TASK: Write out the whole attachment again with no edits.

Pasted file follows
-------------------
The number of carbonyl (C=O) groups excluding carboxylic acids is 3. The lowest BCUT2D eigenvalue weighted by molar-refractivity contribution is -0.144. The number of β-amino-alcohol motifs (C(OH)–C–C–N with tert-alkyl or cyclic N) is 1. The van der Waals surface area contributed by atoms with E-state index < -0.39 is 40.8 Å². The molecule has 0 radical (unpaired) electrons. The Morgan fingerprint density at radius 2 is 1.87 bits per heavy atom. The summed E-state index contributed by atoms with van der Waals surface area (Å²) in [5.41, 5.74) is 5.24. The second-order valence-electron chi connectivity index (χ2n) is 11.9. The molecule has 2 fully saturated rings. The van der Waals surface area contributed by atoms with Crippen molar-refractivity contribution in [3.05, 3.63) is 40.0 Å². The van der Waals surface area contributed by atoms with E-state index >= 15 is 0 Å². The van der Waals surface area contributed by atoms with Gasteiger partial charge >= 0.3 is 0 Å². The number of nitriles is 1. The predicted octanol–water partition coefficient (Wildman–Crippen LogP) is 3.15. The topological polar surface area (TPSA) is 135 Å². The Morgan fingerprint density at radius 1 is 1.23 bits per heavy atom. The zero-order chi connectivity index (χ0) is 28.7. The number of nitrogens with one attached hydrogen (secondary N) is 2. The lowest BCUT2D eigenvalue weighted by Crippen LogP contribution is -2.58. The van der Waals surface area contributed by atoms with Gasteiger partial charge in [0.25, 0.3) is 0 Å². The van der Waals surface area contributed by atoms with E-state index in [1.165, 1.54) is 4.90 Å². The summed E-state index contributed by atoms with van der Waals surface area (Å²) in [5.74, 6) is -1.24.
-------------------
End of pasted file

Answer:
The number of carbonyl (C=O) groups excluding carboxylic acids is 3. The lowest BCUT2D eigenvalue weighted by molar-refractivity contribution is -0.144. The number of β-amino-alcohol motifs (C(OH)–C–C–N with tert-alkyl or cyclic N) is 1. The van der Waals surface area contributed by atoms with E-state index < -0.39 is 40.8 Å². The molecule has 0 radical (unpaired) electrons. The Morgan fingerprint density at radius 2 is 1.87 bits per heavy atom. The summed E-state index contributed by atoms with van der Waals surface area (Å²) in [5.41, 5.74) is 5.24. The second-order valence-electron chi connectivity index (χ2n) is 11.9. The molecule has 2 fully saturated rings. The van der Waals surface area contributed by atoms with Crippen molar-refractivity contribution in [3.05, 3.63) is 40.0 Å². The van der Waals surface area contributed by atoms with E-state index >= 15 is 0 Å². The van der Waals surface area contributed by atoms with Gasteiger partial charge >= 0.3 is 0 Å². The number of nitriles is 1. The predicted octanol–water partition coefficient (Wildman–Crippen LogP) is 3.15. The topological polar surface area (TPSA) is 135 Å². The Morgan fingerprint density at radius 1 is 1.23 bits per heavy atom. The zero-order chi connectivity index (χ0) is 28.7. The number of nitrogens with one attached hydrogen (secondary N) is 2. The lowest BCUT2D eigenvalue weighted by Crippen LogP contribution is -2.58. The van der Waals surface area contributed by atoms with Gasteiger partial charge in [0.25, 0.3) is 0 Å². The van der Waals surface area contributed by atoms with E-state index in [1.165, 1.54) is 4.90 Å². The summed E-state index contributed by atoms with van der Waals surface area (Å²) in [5.74, 6) is -1.24.